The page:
Last night a big company had asked me (pro-bono) to chair a gathering to look at what they should be doing above and beyond their own core line of business.

The twenty-five people present came from an eclectic range of International organisations and businesses; there was the odd professor too.

This was an event I would never have expected to find “blogworthy”. Yet it very soon became clear to me that this was to prove a seminal experience. The participants were both worldly, wise, and articulate.

Very quickly a common theme emerged, a consensus even, that we are in a kind of last chance saloon.

That we have perhaps fifteen years to “get it right”. Get what right? To get saving the planet and humanity’s survival.

There was surprisng consensus that we are living amid unprecedented global warming – perhaps four per cent by the end of the century; perhaps six per cent soon after that.

There was consensus that from London to Lagos, the “city” per se is in crisis. Urban living cannot continue as it is.
Another common theme was that lifestyle has to change.

Obesity is ever-growing

Agreement too that obesity and diabetes are on a massive march (I was shocked to find in Qatar two weeks ago that 60 per cent of this tiny Gulf state are obese and 20 per cent already suffer from Type 2 diabetes.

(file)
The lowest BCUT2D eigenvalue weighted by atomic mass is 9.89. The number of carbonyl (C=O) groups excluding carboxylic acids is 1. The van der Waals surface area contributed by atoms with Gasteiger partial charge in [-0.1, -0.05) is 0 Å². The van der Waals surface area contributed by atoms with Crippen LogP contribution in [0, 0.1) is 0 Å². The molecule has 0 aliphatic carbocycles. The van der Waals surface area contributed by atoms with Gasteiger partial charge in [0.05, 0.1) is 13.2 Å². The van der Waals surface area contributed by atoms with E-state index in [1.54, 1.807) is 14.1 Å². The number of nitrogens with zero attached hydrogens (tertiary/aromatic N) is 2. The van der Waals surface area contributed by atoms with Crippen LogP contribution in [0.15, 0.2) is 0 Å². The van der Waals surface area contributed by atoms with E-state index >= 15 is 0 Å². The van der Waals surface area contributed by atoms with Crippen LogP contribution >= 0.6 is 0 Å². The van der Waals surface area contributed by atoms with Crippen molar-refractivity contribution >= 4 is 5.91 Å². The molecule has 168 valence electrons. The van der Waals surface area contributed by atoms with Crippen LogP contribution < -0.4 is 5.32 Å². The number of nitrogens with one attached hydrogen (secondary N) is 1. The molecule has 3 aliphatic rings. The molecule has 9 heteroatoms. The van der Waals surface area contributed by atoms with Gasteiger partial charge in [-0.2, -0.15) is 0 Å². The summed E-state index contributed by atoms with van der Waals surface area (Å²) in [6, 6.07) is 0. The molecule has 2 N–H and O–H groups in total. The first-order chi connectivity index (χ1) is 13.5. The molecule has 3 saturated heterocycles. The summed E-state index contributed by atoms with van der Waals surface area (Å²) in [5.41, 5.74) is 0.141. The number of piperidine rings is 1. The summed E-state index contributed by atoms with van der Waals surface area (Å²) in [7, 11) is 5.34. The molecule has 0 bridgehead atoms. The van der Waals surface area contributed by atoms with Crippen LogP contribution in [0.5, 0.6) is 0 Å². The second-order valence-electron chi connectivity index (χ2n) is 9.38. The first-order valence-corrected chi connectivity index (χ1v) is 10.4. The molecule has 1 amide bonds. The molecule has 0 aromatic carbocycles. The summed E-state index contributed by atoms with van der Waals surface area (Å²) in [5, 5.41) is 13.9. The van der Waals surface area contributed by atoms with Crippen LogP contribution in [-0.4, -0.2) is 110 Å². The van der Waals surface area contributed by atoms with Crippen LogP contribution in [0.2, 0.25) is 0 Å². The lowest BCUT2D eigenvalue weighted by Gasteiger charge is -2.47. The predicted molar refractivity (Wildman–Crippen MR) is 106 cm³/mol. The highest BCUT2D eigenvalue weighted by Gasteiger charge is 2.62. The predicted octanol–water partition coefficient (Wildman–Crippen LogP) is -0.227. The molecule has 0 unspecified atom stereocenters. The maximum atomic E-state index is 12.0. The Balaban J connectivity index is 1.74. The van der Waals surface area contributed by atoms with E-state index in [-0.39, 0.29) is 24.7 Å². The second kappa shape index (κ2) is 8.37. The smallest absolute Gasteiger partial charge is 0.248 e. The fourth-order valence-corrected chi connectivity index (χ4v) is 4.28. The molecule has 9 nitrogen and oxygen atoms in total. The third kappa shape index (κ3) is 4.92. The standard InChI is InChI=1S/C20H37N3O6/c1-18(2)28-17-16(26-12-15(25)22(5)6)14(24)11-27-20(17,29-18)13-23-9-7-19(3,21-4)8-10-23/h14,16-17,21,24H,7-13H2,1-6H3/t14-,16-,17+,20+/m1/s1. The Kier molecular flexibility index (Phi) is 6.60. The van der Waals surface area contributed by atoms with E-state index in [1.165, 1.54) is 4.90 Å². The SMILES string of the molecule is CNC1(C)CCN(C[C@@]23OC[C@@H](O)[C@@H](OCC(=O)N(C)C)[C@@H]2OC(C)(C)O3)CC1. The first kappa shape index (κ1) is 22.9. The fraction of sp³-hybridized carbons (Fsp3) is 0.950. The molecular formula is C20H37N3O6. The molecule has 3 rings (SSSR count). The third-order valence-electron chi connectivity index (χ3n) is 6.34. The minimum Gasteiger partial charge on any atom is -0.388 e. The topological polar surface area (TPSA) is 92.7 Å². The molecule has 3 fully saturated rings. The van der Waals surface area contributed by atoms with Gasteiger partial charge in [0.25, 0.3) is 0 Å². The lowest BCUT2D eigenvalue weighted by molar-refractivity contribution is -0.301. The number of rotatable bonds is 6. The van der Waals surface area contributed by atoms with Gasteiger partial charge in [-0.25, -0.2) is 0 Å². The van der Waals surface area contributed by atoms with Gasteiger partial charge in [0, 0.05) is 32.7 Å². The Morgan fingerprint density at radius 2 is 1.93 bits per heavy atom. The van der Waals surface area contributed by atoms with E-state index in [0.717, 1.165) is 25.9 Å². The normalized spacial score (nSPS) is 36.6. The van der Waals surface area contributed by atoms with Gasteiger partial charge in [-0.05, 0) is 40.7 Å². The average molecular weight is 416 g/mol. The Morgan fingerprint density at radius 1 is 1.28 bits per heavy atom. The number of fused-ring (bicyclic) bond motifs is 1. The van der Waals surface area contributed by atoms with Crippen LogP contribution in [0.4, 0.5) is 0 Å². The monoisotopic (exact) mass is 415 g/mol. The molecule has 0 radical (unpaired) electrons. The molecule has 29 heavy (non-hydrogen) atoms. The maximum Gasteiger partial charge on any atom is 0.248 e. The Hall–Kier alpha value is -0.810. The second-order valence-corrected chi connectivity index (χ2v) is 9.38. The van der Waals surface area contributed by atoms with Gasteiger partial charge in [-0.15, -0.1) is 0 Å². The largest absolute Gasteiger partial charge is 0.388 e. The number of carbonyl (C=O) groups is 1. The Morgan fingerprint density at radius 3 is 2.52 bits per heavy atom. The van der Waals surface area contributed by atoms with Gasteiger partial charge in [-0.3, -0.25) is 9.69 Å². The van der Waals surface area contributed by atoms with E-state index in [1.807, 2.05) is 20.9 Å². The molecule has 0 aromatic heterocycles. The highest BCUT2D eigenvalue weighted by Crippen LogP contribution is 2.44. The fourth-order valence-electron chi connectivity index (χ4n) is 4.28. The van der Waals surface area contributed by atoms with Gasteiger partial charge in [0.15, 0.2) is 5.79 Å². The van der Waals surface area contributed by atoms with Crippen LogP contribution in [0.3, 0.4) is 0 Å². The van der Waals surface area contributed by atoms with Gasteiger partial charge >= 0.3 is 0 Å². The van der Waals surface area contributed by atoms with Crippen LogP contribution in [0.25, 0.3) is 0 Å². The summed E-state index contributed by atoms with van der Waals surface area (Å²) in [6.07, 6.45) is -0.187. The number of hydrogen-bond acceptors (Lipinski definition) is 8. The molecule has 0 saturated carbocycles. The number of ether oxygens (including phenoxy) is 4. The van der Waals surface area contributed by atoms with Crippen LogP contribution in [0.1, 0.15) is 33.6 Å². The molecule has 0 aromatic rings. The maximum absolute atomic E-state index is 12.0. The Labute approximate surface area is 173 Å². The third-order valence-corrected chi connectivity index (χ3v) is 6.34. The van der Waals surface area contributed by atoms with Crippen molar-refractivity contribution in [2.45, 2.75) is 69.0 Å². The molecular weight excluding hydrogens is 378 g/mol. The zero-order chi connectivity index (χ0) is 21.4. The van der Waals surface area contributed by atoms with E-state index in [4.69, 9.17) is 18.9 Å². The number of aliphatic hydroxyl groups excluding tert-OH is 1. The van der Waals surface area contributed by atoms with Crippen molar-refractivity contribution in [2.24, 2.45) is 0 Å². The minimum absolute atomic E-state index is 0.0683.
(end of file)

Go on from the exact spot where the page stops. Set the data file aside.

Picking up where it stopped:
Dementia stalks the western world and we have no idea how to tackle it; junk food is now consuming not only the developed world but increasingly the developing world with it.
In short, the evening became a debate about sustainability and the inability of the political classes to tackle it.
There was widespread recognition that this fight for survival could not rest on the state.
I don’t know what this company will do to adapt to this fight – there were a myriad of ideas in play.

Fighting for humankind’s survival?

But there was agreement round the table that the corporate sector had to learn that the very ingredients they had contributed to this crisis must now be turned around and deployed to resolve it.
I went to that meeting last night thinking that fighting for humankind’s survival, and our planet with it, is an intoxicating battle fought by the minority. 

I’m increasingly discovering that it is rapidly becoming more mainstream.
I used to ride a bike because it was the quickest way to and from work. Am I already now am now riding it as an adjunct to saving the planet!

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